Andy Wong, Associated Press
URUMQI, China — Mrs. Zhang had just bought her morning fruit and vegetables when an explosive tossed from one of two speeding SUVs slammed her to the ground.
Scrambling to her feet, and minus her shoes and hat, she fled while the two vehicles plowed through a crowd of shoppers before setting off more fiery blasts in the latest — and bloodiest — incident of violence in China's far northwestern Xinjiang region in recent months. The attack killed 31 mostly elderly people and wounded more than 90.
"The SUVs were mowing down people and goods alike," Mrs. Zhang, 71, said Friday at a hospital where she was being treated for crushed toes and other injuries.
"It is not safe here anymore. We don't have a sense of security," she said.
A day after the attack in Xinjiang's capital of Urumqi, survivors told of their terror during the attack and said they no longer feel insulated from a long-simmering insurgency against Chinese rule, which has struck their city twice in recent weeks.
While the perpetrators haven't been named, Chinese authorities have blamed recent attacks on radical separatists from the country's Muslim Uighur minority.
Xinjiang is home to the native Turkic-speaking Uighurs (pronounced WEE'-gurs) but has seen large inflows from China's ethnic Han majority in recent decades. Uighur activists contend that restrictive and discriminatory policies favoring the Chinese migrants are fueling the bloodshed. The knowledge that Muslims elsewhere are rising up against their governments also seems to be contributing to the increased militancy.
Zhang, who didn't want to give her full name out of fear of her safety, had four of her toes crushed but didn't know whether that was from a bomb or the ensuing stampede Thursday. She spoke to The Associated Press in a four-bed ward guarded by armed police at Urumqi's Traditional Chinese Medicine Hospital. Soon after, doctors and nurses drove reporters out.
Another woman in the ward, Mrs. Li, had been manning a public scale when she was knocked off her feet by one of the speeding SUVs and broke her hip. "It was so fast it was like a plane flying," said Li, 70.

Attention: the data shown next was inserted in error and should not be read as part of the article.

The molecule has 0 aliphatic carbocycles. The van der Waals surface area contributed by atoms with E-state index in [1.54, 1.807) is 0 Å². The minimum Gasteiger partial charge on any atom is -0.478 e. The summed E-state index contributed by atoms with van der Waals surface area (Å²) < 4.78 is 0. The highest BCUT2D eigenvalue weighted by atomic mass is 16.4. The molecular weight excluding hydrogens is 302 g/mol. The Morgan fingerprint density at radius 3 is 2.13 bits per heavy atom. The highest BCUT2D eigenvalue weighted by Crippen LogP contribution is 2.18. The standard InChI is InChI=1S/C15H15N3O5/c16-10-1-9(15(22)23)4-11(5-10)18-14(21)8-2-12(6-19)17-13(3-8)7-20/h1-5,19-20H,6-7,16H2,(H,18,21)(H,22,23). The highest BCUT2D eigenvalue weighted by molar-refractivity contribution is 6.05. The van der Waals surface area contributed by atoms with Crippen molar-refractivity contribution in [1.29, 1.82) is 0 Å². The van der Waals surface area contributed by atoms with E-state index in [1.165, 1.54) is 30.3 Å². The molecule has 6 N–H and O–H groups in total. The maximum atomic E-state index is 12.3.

Li spoke with defiance of the separatists seeking to overthrow Chinese rule in Xinjiang: "We are not going to give in. This is part of China."
Yet her daughter made clear that the danger of violence was now a much greater factor in the daily lives of Xinjiang's Chinese population.
"The violence used to be distant, but now I have my mother lying in the bed suffering. The danger is right here with us and we dare not go out," said the woman, who also declined to give her name.
Despite the previous day's mayhem, Urumqi was relatively calm Friday, with only a heightened security presence around the scene of the attack. The market itself was closed and dozens of police armed with automatic rifles and wearing body armor guarded access points.
The death toll was the highest for violence in Xinjiang since days-long riots in Urumqi in 2009 between Uighurs and Hans left almost 200 people dead, according to an official count. Thursday's attack also was the bloodiest single act of violence in Xinjiang in recent history.
Recent attacks show an audaciousness and deliberateness that wasn't present before. They are also increasingly going after civilians rather than police and government targets.
Urumqi was the scene of a bomb attack at a train station late last month that killed three people, including two attackers, and injured 79. Security in the city has been significantly tightened since that attack, which took place as Chinese President Xi Jinping was visiting the region.
In response to Thursday's attack, Xi pledged to "severely punish terrorists and spare no efforts in maintaining stability," Xinhua reported.
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